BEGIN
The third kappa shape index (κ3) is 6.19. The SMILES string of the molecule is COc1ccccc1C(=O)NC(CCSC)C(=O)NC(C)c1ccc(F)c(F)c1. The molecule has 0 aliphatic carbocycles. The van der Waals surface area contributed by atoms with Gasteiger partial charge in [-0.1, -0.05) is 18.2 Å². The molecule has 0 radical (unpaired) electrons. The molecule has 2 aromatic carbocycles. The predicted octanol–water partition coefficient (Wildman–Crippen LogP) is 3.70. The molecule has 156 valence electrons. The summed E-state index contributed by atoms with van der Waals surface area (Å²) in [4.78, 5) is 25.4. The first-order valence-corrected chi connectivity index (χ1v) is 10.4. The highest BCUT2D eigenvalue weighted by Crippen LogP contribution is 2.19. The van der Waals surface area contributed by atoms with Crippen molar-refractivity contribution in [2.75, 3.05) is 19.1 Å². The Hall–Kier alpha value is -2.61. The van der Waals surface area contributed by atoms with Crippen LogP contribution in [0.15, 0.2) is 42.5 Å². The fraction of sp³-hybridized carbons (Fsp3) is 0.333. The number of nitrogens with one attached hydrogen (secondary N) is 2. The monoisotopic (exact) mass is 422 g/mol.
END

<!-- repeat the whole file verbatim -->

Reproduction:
The third kappa shape index (κ3) is 6.19. The SMILES string of the molecule is COc1ccccc1C(=O)NC(CCSC)C(=O)NC(C)c1ccc(F)c(F)c1. The molecule has 0 aliphatic carbocycles. The van der Waals surface area contributed by atoms with Gasteiger partial charge in [-0.1, -0.05) is 18.2 Å². The molecule has 0 radical (unpaired) electrons. The molecule has 2 aromatic carbocycles. The predicted octanol–water partition coefficient (Wildman–Crippen LogP) is 3.70. The molecule has 156 valence electrons. The summed E-state index contributed by atoms with van der Waals surface area (Å²) in [4.78, 5) is 25.4. The first-order valence-corrected chi connectivity index (χ1v) is 10.4. The highest BCUT2D eigenvalue weighted by Crippen LogP contribution is 2.19. The van der Waals surface area contributed by atoms with Crippen molar-refractivity contribution in [2.75, 3.05) is 19.1 Å². The Hall–Kier alpha value is -2.61. The van der Waals surface area contributed by atoms with Crippen LogP contribution in [0.15, 0.2) is 42.5 Å². The fraction of sp³-hybridized carbons (Fsp3) is 0.333. The number of nitrogens with one attached hydrogen (secondary N) is 2. The monoisotopic (exact) mass is 422 g/mol.